Many of the dishes enjoyed in Hawai’i today, such as pipikaula, laulau, kalua pig, poke, tripe stew, loco moco, and Spam musubi (a delicious pantheon best described in Sean Na’auao’s classic 1998 song, “Fish and Poi”), are living documents of the former sovereign kingdom’s beautiful yet brutal history. Ancient Hawaiians cultivated taro, breadfruit, and sweet potatoes and discovered ingenious uses for fish, limu (edible underwater plants), and other bounties of the sea. European sailors and missionaries introduced cattle and livestock to the islands in 1778, in addition to disease-spreading fleas and viral infections. Later, foreign laborers arrived to work in the growing, exploitative sugar cane and pineapple industries, bringing with them a wealth of culinary traditions from China, Japan, Korea, Portugal, Puerto Rico, and the Philippines to form the melting pot of cuisines that have come to define contemporary Hawaiian food.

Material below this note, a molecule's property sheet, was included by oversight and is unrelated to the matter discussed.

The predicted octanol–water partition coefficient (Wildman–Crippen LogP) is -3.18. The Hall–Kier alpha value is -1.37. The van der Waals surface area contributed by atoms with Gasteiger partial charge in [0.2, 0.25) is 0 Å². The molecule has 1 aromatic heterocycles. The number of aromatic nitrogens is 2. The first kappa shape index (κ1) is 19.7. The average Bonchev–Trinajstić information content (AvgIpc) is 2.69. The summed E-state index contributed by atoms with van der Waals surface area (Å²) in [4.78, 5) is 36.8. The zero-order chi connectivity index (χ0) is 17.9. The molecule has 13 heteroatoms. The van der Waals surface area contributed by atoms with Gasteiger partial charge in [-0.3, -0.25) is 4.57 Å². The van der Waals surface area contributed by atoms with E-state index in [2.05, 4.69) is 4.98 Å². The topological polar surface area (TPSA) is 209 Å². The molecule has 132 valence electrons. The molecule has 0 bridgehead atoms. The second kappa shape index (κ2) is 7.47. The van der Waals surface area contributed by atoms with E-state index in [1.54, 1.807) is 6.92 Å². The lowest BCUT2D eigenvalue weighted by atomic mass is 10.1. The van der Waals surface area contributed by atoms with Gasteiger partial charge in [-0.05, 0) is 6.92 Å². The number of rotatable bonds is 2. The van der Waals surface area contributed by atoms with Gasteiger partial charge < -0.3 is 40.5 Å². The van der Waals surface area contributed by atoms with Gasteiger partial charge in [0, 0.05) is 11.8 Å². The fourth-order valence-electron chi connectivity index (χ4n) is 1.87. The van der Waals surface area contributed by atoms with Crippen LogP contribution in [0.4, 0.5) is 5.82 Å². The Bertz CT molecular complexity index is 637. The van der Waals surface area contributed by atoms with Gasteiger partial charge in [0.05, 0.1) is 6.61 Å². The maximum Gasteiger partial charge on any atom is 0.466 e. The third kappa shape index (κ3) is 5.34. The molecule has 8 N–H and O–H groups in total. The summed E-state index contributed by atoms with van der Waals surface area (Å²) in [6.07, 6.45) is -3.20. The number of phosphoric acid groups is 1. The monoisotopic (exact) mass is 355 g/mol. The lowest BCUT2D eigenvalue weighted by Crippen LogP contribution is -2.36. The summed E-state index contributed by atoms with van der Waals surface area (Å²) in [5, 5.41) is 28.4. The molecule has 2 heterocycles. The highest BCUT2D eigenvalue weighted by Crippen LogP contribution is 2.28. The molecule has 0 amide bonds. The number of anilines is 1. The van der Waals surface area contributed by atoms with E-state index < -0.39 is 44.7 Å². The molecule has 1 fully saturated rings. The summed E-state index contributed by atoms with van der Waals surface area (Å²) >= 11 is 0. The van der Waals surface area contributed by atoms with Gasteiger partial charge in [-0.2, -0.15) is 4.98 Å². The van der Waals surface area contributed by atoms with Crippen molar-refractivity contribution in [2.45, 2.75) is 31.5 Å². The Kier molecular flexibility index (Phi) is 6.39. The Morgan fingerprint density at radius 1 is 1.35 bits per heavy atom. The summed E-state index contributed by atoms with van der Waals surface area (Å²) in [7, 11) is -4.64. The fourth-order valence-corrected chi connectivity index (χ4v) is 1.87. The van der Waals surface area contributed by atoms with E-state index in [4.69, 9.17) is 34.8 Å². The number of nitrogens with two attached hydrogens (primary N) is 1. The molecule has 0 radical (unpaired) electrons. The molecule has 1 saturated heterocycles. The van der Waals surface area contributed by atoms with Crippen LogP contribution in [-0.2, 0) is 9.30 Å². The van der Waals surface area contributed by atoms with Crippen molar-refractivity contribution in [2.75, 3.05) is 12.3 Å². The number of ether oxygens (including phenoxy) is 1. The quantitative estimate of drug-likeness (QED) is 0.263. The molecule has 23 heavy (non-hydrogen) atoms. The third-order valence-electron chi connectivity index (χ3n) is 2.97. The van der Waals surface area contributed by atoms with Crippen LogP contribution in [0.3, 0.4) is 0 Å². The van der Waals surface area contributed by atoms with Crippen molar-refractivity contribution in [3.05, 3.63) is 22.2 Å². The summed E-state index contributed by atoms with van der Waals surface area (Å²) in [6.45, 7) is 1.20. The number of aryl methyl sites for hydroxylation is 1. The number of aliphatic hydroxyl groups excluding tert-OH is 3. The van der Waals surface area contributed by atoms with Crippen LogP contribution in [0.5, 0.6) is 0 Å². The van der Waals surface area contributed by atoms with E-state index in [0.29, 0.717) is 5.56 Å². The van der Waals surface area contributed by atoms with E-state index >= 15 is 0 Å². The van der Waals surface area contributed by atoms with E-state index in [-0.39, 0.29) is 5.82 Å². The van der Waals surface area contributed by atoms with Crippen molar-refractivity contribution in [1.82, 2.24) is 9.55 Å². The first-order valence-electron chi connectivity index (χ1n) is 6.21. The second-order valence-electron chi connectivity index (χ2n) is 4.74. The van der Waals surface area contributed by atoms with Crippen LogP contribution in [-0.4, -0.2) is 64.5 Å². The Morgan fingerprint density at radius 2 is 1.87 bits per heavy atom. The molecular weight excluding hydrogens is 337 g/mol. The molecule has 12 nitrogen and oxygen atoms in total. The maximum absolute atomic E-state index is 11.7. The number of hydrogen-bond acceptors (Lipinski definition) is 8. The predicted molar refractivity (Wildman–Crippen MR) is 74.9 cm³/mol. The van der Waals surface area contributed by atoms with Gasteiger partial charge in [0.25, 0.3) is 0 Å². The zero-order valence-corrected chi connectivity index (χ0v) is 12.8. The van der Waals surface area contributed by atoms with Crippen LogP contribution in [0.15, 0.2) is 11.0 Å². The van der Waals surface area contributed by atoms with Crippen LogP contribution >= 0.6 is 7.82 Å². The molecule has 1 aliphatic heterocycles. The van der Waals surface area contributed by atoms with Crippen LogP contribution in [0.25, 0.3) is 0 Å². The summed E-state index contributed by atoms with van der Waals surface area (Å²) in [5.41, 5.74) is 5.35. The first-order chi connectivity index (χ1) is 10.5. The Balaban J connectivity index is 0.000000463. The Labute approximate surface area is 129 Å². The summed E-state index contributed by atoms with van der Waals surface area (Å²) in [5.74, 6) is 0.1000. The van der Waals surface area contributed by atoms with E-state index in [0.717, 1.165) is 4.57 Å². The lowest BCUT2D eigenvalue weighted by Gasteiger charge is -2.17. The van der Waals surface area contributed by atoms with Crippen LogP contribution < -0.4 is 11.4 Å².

Today, nearly 40,000 Native Hawaiians call Los Angeles home (an impressive stat beaten only by Las Vegas, Hawai’i’s unofficial “ninth island”). And it’s the islands’ former residents, like the Big Island’s Maile and Bruce Goold, or Kevin Lee, who grew up working in his family’s Korean restaurant Sorabol in Honolulu, who make eating Kahuku-style fried shrimp, shave ice, and saimin so enjoyable on the Mainland. From bowling alley diners to poke shacks, here are the 11 best Hawaiian restaurants in LA.Read More